as became evident. But, really, this is a perennial problem in open source projects: what
to release, how to release, when to release, and so on. Fwiw, my friend Martin Michlmayr,
of Debian fame and now with HP leading the best of that company's open source window, wrote
his dissertation on the problem of releases in open source projects. The conclusion: You need
a release programme. 

> They seem to be considered "official" from and yet, not
> quite.
> Can you tell me why?

Without being dangerously cynical? No. :-) But more directly—and I have difficulty in being
cynical--I probably framed the scenario above. The bigger issue, which is less obvious, and
characteristic of some few corporate engagements with open source, is that large company Z.
responds to market pressures, and though open source projects, which include participants
generally part of the same market environment, may nevertheless look to satisfy insistent
user demands that significantly diverge from those the sponsoring company is working on and
thus allocating its resources to resolving. In the case of OOo, as well as other projects,
where we had "project leads" and where the route to becoming one was as obvious as the route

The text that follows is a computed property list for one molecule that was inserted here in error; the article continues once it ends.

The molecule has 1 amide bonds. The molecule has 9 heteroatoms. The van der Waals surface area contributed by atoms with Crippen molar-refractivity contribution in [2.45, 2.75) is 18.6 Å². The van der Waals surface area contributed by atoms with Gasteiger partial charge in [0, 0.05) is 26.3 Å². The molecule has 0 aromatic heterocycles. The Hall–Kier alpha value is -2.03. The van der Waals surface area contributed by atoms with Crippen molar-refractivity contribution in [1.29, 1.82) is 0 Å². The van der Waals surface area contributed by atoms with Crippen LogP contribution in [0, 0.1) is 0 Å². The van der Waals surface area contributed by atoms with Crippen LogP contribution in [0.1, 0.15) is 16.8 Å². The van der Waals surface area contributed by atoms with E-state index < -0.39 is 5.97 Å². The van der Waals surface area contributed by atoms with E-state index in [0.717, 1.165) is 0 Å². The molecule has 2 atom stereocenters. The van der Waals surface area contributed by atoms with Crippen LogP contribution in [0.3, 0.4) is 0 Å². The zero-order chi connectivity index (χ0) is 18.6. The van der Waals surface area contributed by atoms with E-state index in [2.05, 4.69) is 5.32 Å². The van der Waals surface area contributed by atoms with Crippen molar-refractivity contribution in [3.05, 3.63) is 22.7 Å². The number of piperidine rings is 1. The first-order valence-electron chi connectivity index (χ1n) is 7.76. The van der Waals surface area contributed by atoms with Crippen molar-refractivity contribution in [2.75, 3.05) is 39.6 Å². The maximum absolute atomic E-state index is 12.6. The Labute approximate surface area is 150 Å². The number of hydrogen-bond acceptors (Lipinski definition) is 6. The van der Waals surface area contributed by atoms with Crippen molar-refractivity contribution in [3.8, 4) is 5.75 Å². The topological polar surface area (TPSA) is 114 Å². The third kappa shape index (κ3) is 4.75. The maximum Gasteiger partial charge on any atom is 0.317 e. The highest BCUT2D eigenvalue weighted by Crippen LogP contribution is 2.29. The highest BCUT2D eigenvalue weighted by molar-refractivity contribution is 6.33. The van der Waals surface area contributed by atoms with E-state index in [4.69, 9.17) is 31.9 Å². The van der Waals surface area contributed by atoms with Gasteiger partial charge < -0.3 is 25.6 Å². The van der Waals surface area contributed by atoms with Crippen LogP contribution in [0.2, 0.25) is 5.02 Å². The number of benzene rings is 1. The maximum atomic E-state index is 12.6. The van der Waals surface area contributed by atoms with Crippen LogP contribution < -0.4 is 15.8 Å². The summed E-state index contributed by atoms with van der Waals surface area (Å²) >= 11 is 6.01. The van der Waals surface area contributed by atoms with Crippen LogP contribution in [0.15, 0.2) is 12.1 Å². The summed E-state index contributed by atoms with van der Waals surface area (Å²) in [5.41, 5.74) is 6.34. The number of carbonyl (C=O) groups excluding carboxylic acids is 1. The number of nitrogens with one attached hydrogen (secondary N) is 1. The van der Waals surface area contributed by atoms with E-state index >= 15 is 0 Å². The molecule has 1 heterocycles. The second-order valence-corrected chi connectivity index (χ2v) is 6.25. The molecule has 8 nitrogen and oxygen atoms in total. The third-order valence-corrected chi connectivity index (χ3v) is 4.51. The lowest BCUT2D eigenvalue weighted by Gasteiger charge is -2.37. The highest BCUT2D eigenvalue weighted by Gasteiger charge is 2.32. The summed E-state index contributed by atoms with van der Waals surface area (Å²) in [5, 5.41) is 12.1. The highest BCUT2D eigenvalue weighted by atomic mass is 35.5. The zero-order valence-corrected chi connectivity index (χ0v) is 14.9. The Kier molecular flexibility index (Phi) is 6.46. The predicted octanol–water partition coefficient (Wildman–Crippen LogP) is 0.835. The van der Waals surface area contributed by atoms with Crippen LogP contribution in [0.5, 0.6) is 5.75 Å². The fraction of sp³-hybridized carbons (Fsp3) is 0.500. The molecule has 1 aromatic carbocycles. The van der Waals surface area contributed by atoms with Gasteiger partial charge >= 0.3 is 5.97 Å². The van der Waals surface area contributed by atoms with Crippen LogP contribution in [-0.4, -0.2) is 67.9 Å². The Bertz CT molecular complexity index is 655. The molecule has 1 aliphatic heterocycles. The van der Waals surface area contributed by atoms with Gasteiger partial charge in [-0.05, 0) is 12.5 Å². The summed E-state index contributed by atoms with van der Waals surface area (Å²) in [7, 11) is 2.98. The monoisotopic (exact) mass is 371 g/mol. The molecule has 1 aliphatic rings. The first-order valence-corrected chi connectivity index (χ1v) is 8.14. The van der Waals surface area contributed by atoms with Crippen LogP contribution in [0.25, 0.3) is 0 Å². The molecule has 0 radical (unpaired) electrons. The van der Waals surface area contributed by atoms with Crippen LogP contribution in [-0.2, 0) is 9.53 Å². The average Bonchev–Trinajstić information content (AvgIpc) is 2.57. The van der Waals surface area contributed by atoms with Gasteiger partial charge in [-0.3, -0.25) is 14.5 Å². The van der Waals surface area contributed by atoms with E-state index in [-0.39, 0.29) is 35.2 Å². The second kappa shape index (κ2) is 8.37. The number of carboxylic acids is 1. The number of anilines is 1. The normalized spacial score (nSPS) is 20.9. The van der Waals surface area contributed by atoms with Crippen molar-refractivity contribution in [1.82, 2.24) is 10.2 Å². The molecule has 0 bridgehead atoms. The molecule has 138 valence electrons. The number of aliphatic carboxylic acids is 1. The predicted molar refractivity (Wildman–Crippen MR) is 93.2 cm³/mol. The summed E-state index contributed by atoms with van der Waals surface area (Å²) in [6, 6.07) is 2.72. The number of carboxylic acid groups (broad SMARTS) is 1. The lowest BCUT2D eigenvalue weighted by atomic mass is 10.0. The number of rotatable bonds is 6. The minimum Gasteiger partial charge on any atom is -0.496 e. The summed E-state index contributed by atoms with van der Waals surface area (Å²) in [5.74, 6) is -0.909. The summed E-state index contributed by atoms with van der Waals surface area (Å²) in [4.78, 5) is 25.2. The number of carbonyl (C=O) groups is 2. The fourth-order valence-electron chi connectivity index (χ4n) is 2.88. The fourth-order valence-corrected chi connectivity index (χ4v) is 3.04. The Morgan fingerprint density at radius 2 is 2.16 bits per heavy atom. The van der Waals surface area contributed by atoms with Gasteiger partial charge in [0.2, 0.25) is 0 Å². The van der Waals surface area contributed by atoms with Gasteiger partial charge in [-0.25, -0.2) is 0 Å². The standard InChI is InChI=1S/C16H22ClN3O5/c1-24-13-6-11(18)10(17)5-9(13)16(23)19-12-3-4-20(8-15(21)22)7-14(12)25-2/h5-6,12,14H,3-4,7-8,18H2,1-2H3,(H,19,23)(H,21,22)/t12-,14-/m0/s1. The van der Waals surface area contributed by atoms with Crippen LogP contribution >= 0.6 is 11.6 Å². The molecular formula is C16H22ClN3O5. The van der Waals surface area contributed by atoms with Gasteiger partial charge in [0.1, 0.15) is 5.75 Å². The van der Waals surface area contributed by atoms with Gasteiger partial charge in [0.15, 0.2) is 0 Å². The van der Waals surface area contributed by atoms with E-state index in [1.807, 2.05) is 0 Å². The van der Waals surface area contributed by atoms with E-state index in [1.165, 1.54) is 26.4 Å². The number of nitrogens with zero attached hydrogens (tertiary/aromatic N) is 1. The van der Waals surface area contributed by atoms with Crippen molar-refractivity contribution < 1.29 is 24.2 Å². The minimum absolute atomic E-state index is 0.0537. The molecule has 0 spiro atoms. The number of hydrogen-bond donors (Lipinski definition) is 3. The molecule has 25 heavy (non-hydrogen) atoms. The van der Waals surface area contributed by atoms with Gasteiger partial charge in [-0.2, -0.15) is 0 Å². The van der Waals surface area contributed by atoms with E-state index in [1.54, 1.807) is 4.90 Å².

to heaven and more difficult, it put into question the governance model, especially as we
proclaimed democratic and meritocratic virtues like any other open source project.

Sorry for length. 


>>> --
>> ----------------------------------------------------------------------------------------
>>> MzK
>>> "Well, life has a funny way of sneaking up on you
>>> And life has a funny way of helping you out
>>> Helping you out."
>>>                           -- "Ironic", Alanis Morissette
> -- 
> ----------------------------------------------------------------------------------------
> MzK
> "Well, life has a funny way of sneaking up on you
> And life has a funny way of helping you out
> Helping you out."
>                            -- "Ironic", Alanis Morissette